Just this morning I ran across an old Facebook post on someone’s timeline. By old, I mean about three months old. It was of a letter from a political candidate who was predicting food shortages, lack of police officers; basically, general chaos moving into the fall and winter of 2021. The predictions were the typical fear-mongering, laced with a smattering of Biblical references to make the whole thing sound like the coming Apocalypse, and that this was prophecy. Cue the air raid claxons and the faint voices of monks chanting in the background.
“Too many of you are competing to sit at a table that Jesus would have flipped over.” Some random meme Recently, that meme popped up on my Facebook feed, and I hadRead More…
Some politicians have called entire segments of the media “Fake News” simply because they don’t want people to hear the truth; most politicians know that the quickest way to discredit a message is to discredit the messenger. Most criminal defense attorneys know the same thing, and actively try to persuade the people of the jury that the witness on the stand cannot be trusted; often it is just because the witness has an undesirable event in their past. It’s an incredibly effective strategy; most people would clearly not want to be treated or judged in this way, but they are quick to judge another person as untrustworthy simply because that person has been found wanting. This is, effectively, what Paul had to deal with.
What motivates us to enter into these self-congratulatory states of inflated valuations of our own self-worth? We may indeed be better than some – by our own standards – but by our own standards we are also worse than others (Matt 7:1-2). Yet we still try and congratulate ourselves on our own righteousness, when standing before the God who reconciled us to Himself, no less.
Especially in the church, there is a tendency to elevate perseverance to the level of saintliness. Giving up in the face of hardship is considered akin to blasphemy, because, after all, Look at the example of Jesus, who died on the cross for you. Or look to Paul, who endured extensive amounts of torture and imprisonment to bring the good news of Jesus Christ to far off lands. What are our mere troubles when compared to the hardships endured by those two?
Some people attend charismatic or pentecostal churches because they need to see the miraculous to understand a God that provides healing, or understands them deeply, beyond what they share of themselves with the world. Some people attend churches that focus on social justice because they need to see a God that serves up justice and cares for the oppressed. Some attend legalistic churches because they need to experience order and clear cut rules amidst an otherwise chaotic life. And each of these churches provides an aspect of God to the world.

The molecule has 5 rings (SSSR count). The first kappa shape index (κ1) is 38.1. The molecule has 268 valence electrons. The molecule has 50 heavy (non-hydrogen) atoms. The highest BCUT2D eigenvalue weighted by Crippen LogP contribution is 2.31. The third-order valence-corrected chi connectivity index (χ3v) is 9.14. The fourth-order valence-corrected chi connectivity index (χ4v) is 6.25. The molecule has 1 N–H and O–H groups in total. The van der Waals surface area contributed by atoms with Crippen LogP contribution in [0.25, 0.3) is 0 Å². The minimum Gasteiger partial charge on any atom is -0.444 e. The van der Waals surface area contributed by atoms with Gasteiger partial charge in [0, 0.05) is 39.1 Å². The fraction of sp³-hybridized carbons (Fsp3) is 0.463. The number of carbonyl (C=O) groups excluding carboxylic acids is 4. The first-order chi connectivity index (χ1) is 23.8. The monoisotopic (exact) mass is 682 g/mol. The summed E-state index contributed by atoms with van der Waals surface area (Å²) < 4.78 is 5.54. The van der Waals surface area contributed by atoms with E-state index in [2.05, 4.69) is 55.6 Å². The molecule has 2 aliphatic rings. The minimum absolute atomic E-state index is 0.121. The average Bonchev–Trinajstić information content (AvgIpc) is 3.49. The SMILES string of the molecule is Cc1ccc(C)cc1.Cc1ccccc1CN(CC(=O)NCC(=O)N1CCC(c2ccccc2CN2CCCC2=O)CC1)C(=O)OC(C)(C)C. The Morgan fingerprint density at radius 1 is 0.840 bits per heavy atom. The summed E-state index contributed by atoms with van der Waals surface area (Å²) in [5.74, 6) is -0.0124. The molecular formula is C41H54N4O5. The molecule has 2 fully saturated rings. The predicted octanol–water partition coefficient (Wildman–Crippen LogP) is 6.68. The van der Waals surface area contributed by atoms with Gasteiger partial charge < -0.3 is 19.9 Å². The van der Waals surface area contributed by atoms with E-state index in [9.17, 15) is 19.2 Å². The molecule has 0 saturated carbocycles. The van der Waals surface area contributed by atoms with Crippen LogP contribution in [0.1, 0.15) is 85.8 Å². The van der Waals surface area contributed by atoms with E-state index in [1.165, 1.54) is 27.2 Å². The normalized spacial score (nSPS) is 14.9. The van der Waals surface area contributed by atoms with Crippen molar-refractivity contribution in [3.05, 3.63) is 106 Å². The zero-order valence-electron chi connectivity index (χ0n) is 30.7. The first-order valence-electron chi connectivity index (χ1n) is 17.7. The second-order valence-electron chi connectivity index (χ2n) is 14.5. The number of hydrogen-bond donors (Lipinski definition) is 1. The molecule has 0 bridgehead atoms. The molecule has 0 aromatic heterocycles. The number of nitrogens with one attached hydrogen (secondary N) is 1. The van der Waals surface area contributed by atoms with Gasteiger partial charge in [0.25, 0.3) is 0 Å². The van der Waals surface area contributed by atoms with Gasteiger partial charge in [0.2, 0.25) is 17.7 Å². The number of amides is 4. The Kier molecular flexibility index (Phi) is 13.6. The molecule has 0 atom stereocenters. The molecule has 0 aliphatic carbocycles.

Manjushri, the bodhisattva of wisdom, the one who carries the double-edged sword that kills or gives life, asks a monk to bring him something out in the world that is not medicine. The monk searches far and wide, and finally returns, saying that there is nothing out there that is not medicine. To which the master says, “then bring me something that is medicine.” The monk then reaches down and plucks a blade of grass.
The master turns to the monk and says, “This medicine can kill people and it can also bring them to life.”
Daily Office Readings Psalm: 126In convertendo1 When the LORD restored the fortunes of Zion, * then were we like those who dream.2 Then was our mouth filled with laughter, * and our tongue withRead More…
When I was a pastor for a small church up in the pacific northwest, I received a phone call one day. The call came from another pastor in our diocese, who wanted to let me know that he had a “word of knowledge” for me.
For those of you not particularly versed in the charismatic / pentecostal nomenclature, a “word of knowledge” is a personal prophecy, or discernment, regarding what God is doing in the life of another person. These can at times be very powerful, when truly directed by God. When not directed by God, they tend to take on the likeness of a battering ram.
Years ago, on a diocesan retreat, two men were arguing about a particular prophecy concerning where the new diocesan cathedral would stand. We were all sharing a cabin bunkhouse, and I was trying to get some sleep. The two could not, or would not, agree on any of the supposed signs that they had interpreted to indicate the location of the new building, and after a while, I got grumpy enough that I just flat out asked them why they were arguing.